Nut free protein
HI everyone I am hoping that someone can give me some advice ... I have a 6 yr olf daughter with a severe nut allergy & her doctor wants me to increase her protein intake & I am lost as to what to pack her for lunches. besides lunchmeat & cheese... any suggestions ... no microwave is availiable to warm anything up.
Since I doubt a fridge is handy, does the school provide things like milk and yogurt for purchase? Dairy in general is high in protein.
Does she like eggs? I think a hardboiled egg would hold up in a lunch bag.
I have been sending lunch for my daughter in pre-school for the past 2 years and I just started sending lunch for my son while he has been at the pre-school summer camp.
Some things that I send for my daughter (a fantastic eater)...
-- hummus sandwich or lately she just likes hummus and I send a bunch of crackers (she particularly like TJ's roasted red pepper hummus)
-- egg salad sandwich
-- cream cheese and jelly sandwich
-- veggie burger on whole wheat roll
-- small bagel with cream cheese and smoked salmon
-- mac & cheese, ravioli, various pastas, often with turkey meatballs or chicken sausage mixed in
I also send salami or turkey sandwiches, but you have ideas for that.
My son, who will be 3 in September, is a little pickier and he is kind of lukewarm to sandwiches. I've noticed that he will eat a sandwich when it is on a hamburger bun, but he won't eat it on regular whole wheat bread (he loves hamburgers and I guess he likes the bun too). He much prefers a "hot lunch". I send him a lot of leftover pasta with meatballs cut up small or chicken sausage, macaroni & cheese, or leftover chinese food (chicken and broccoli with rice -- that may not help you due to the potential peanut oil). Recently he took noodles mixed with brisket that was leftover. I heat up his food at 8:30 and by lunchtime it is warmish in the thermos.
When I don't have much else in the house, I sometimes will cook chicken fingers the night before and put them in their lunch bags when they are cold. By lunch time, they are room temperature and kids (at least mine) are perfectly fine with it that way.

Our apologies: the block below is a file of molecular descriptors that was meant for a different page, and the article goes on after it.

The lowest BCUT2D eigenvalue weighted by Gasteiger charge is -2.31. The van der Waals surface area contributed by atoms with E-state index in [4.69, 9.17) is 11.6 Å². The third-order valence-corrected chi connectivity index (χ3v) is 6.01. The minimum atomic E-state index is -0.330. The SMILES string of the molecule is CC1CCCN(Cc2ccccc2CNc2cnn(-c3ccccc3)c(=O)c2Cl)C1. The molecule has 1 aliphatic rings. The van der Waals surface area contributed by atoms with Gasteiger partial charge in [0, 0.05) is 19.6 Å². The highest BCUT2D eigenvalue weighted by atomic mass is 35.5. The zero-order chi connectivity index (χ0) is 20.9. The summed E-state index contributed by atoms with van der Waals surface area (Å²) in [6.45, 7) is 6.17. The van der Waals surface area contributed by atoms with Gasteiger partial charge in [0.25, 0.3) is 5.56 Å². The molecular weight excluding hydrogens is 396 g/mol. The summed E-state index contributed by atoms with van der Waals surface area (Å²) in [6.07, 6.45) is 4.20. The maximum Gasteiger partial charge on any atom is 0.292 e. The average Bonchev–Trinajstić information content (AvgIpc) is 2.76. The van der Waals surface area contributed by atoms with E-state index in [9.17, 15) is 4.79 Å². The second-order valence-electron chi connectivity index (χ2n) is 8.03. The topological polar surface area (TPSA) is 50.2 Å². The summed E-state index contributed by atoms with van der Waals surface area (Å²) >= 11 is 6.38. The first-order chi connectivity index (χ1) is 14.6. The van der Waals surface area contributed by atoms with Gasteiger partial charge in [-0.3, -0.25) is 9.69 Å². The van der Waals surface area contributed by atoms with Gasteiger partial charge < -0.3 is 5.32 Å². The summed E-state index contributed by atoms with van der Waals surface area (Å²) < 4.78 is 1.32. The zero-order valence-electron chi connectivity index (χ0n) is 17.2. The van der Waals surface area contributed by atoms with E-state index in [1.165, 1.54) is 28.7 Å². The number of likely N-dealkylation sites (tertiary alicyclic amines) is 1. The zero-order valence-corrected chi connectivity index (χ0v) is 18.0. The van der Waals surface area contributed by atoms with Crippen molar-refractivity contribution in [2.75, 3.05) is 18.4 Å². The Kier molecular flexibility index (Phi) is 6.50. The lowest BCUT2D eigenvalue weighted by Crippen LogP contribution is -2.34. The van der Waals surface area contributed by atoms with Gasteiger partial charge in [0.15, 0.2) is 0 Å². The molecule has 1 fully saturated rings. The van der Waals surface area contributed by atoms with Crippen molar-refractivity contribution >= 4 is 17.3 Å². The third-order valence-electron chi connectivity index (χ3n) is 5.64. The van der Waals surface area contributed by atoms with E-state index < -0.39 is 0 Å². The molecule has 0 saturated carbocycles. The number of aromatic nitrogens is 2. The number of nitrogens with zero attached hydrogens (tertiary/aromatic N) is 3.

I would strongly suggest getting a thermos...not the traditional kind that is upright, but one that is more of a bowl. I find that both of my kids did not do well with the upright kind (now my daughter is ok with it, but she is almost 5).
Here is an example of one similar to what we have but ours has the Spaghettios logo on it (it was a hand-me-down from my sister). If you can find this type, it is great.
Or there is this kind, which also looks shallow and easy to eat from.
By lunch time, the food is warm, not hot, but kids don't like it hot anyway.
Hope this helps.
i think most of my suggestions have been mentioned already, but i'll say 'em again for effect ;)
- egg salad
- alternative butters made from seeds (sunflower, pumpkin or hemp), peas or soynuts
- bean dips or spreads - hummus, black bean, pinto beans, white beans, edamame
- Greek yogurt
- tuna or salmon salad
- string cheese
You can also buy a thermos to keep warm or cold foods in. Doesn't necessarily have to be soup. I had a small Snoopy thermos when I was about your daughter's age. My mom would put soup, leftovers like stew or pasta in it. I've also heard of people putting ice cream in them, though I've never tried it to see how well it keeps. ;)